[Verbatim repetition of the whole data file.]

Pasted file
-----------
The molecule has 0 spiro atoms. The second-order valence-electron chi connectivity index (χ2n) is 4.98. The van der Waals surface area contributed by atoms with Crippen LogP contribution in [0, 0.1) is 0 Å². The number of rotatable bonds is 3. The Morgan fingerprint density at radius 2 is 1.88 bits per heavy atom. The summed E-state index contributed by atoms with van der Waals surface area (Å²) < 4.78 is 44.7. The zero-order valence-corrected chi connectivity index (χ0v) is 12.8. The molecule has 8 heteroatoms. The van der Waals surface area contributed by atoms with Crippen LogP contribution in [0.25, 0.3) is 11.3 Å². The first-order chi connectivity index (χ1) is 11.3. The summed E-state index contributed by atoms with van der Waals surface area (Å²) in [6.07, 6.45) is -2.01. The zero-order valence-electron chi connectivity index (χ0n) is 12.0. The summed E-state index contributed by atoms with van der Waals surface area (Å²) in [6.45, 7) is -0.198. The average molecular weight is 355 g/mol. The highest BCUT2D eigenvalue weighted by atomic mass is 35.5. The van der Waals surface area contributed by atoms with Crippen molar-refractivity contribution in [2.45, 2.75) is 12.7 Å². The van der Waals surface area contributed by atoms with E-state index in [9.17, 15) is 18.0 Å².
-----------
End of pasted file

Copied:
The molecule has 0 spiro atoms. The second-order valence-electron chi connectivity index (χ2n) is 4.98. The van der Waals surface area contributed by atoms with Crippen LogP contribution in [0, 0.1) is 0 Å². The number of rotatable bonds is 3. The Morgan fingerprint density at radius 2 is 1.88 bits per heavy atom. The summed E-state index contributed by atoms with van der Waals surface area (Å²) < 4.78 is 44.7. The zero-order valence-corrected chi connectivity index (χ0v) is 12.8. The molecule has 8 heteroatoms. The van der Waals surface area contributed by atoms with Crippen LogP contribution in [0.25, 0.3) is 11.3 Å². The first-order chi connectivity index (χ1) is 11.3. The summed E-state index contributed by atoms with van der Waals surface area (Å²) in [6.07, 6.45) is -2.01. The zero-order valence-electron chi connectivity index (χ0n) is 12.0. The summed E-state index contributed by atoms with van der Waals surface area (Å²) in [6.45, 7) is -0.198. The average molecular weight is 355 g/mol. The highest BCUT2D eigenvalue weighted by atomic mass is 35.5. The van der Waals surface area contributed by atoms with Crippen molar-refractivity contribution in [2.45, 2.75) is 12.7 Å². The van der Waals surface area contributed by atoms with E-state index in [9.17, 15) is 18.0 Å².